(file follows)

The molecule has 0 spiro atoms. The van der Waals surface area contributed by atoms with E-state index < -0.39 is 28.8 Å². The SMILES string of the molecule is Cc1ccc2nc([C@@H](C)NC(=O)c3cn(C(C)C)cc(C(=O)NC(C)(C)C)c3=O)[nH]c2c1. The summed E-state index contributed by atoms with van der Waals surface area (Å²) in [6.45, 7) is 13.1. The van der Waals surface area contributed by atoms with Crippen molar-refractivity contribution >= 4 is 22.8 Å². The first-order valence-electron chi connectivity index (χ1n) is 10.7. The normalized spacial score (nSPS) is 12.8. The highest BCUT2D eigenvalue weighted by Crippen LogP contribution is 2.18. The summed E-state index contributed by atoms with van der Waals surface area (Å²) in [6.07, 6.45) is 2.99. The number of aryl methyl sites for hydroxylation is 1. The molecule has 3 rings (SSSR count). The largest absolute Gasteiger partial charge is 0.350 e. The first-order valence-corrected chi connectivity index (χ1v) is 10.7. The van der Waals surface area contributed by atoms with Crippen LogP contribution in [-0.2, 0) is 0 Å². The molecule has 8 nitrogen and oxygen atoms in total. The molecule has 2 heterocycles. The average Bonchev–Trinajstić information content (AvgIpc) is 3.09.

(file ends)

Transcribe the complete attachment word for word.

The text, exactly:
The molecule has 0 spiro atoms. The van der Waals surface area contributed by atoms with E-state index < -0.39 is 28.8 Å². The SMILES string of the molecule is Cc1ccc2nc([C@@H](C)NC(=O)c3cn(C(C)C)cc(C(=O)NC(C)(C)C)c3=O)[nH]c2c1. The summed E-state index contributed by atoms with van der Waals surface area (Å²) in [6.45, 7) is 13.1. The van der Waals surface area contributed by atoms with Crippen molar-refractivity contribution >= 4 is 22.8 Å². The first-order valence-electron chi connectivity index (χ1n) is 10.7. The normalized spacial score (nSPS) is 12.8. The highest BCUT2D eigenvalue weighted by Crippen LogP contribution is 2.18. The summed E-state index contributed by atoms with van der Waals surface area (Å²) in [6.07, 6.45) is 2.99. The number of aryl methyl sites for hydroxylation is 1. The molecule has 3 rings (SSSR count). The largest absolute Gasteiger partial charge is 0.350 e. The first-order valence-corrected chi connectivity index (χ1v) is 10.7. The van der Waals surface area contributed by atoms with Crippen LogP contribution in [-0.2, 0) is 0 Å². The molecule has 8 nitrogen and oxygen atoms in total. The molecule has 2 heterocycles. The average Bonchev–Trinajstić information content (AvgIpc) is 3.09.